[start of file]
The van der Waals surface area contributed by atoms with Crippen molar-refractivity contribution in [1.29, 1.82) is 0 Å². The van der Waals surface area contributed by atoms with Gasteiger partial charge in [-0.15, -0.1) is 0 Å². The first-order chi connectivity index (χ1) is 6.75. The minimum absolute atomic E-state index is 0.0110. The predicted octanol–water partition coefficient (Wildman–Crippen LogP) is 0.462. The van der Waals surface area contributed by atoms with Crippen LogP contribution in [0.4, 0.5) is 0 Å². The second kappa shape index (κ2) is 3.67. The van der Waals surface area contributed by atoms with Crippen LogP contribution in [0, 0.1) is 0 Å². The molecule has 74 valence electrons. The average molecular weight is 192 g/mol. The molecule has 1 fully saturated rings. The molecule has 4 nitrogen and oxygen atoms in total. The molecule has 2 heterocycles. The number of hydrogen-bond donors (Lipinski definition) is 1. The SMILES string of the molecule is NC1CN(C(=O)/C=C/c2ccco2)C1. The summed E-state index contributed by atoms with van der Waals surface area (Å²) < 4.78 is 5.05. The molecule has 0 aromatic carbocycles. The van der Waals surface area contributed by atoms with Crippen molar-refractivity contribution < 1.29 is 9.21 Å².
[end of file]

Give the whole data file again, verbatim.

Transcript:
The van der Waals surface area contributed by atoms with Crippen molar-refractivity contribution in [1.29, 1.82) is 0 Å². The van der Waals surface area contributed by atoms with Gasteiger partial charge in [-0.15, -0.1) is 0 Å². The first-order chi connectivity index (χ1) is 6.75. The minimum absolute atomic E-state index is 0.0110. The predicted octanol–water partition coefficient (Wildman–Crippen LogP) is 0.462. The van der Waals surface area contributed by atoms with Crippen LogP contribution in [0.4, 0.5) is 0 Å². The second kappa shape index (κ2) is 3.67. The van der Waals surface area contributed by atoms with Crippen LogP contribution in [0, 0.1) is 0 Å². The molecule has 74 valence electrons. The average molecular weight is 192 g/mol. The molecule has 1 fully saturated rings. The molecule has 4 nitrogen and oxygen atoms in total. The molecule has 2 heterocycles. The number of hydrogen-bond donors (Lipinski definition) is 1. The SMILES string of the molecule is NC1CN(C(=O)/C=C/c2ccco2)C1. The summed E-state index contributed by atoms with van der Waals surface area (Å²) < 4.78 is 5.05. The molecule has 0 aromatic carbocycles. The van der Waals surface area contributed by atoms with Crippen molar-refractivity contribution < 1.29 is 9.21 Å².